Mixed fortunes for candidates

New National Party leader Judith Collins and Michael Woodhouse were all smiles before Tuesday’s...
Michael Woodhouse with National leader Judith Colins. PHOTO: FACEBOOK
It has been a mixed bag for Southern candidates in the National Party rankings.

The party released its list ahead of September’s election over the weekend, and it featured few surprises.

Dunedin-based list MP and Dunedin North candidate Michael Woodhouse was the highest ranked Southern candidate at No 12, followed by Waitaki MP Jacqui Dean at 14.

Taieri candidate Liam Kernaghan was next at 51, followed by new Southland candidate Joseph Mooney at 62 and Invercargill candidate Penny Simmonds at 63.

Mr Mooney, Mrs Dean, and Ms Simmonds are standing in traditionally safe National seats, while Mr Woodhouse and Mr Kernaghan may be relying on their list rankings to make it into Parliament.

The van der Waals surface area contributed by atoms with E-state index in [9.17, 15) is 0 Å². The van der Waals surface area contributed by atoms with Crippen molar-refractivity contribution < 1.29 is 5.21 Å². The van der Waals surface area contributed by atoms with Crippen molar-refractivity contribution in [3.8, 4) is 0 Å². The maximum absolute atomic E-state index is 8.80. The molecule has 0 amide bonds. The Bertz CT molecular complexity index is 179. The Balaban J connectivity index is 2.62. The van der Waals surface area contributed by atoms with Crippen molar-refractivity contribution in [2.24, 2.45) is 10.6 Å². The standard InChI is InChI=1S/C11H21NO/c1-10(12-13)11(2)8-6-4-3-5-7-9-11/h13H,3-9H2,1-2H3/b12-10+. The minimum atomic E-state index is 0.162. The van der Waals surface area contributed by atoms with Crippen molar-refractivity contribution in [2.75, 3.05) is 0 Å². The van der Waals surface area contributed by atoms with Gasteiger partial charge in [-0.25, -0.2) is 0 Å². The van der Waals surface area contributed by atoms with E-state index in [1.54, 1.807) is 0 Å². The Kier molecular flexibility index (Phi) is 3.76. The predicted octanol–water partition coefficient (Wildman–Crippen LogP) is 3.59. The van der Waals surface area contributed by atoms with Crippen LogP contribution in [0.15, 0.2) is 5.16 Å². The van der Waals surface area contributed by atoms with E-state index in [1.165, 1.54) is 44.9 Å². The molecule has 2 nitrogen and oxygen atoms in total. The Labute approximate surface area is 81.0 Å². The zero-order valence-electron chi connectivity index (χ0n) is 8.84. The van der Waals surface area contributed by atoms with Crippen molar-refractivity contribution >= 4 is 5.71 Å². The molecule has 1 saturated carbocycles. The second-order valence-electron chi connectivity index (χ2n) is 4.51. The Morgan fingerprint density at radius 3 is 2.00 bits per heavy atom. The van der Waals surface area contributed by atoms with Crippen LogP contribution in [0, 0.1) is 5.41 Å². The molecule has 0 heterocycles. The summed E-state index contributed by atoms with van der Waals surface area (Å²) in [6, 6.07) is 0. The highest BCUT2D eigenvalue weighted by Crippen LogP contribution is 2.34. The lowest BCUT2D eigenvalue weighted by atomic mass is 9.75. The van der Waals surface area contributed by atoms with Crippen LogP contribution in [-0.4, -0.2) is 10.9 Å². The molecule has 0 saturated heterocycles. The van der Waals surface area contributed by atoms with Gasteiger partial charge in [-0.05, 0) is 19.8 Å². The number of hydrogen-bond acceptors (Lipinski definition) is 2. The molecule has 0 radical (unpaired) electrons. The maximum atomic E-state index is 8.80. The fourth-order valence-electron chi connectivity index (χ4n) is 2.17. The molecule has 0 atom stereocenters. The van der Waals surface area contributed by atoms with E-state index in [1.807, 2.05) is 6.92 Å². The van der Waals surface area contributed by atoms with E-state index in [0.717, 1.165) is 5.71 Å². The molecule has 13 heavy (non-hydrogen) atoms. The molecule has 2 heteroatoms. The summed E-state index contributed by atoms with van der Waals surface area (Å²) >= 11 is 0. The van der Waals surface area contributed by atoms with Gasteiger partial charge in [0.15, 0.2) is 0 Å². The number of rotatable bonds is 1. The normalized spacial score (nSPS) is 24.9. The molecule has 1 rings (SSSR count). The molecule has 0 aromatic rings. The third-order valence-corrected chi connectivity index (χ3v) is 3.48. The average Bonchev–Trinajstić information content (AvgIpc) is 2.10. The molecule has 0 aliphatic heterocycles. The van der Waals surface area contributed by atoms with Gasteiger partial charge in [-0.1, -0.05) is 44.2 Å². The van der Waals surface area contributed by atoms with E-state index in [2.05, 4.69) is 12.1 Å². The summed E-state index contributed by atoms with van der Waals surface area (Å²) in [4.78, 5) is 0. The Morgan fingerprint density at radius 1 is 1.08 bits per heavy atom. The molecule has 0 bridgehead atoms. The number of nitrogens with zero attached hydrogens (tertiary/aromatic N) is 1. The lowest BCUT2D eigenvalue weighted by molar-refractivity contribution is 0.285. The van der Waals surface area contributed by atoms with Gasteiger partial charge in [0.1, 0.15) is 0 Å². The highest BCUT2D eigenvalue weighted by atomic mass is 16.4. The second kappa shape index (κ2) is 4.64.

Another South Island candidate was announced yesterday — Megan Hands will replace disgraced former MP Andrew Falloon as the party’s candidate for Rangitata.

One of the biggest moves in the rankings was MP Alfred Ngaro, who dropped 10 places on the list to Number 30, meaning he will almost certainly have to beat Labour's Phil Twyford in Te Atatu to return to Parliament.

And another sitting MP, Jo Hayes, could also be out of Parliament on National's current polling, dropping to Number 44.

West Coast-Tasman list MP Maureen Pugh — called "f... useless" by former National leader Simon Bridges in a leaked recording of a private conversation — did well in the rankings as she was placed at Number 19.

The top new candidate on the list is Nancy Lu, who is at No 26.

Ms Lu has been given one of the few list-only slots National allows for, and is ranked above other sitting list MPs Parmjeet Parmar, Agnes Loheni and Alfred Ngaro.

Party president Peter Goodfellow said the ranking was an involved process but the party had built on the strategy from last time of having a good representative list that was built on experience and around some geographics as well, and mixed in a good bit of diversity.

 — Additional reporting NZME

 

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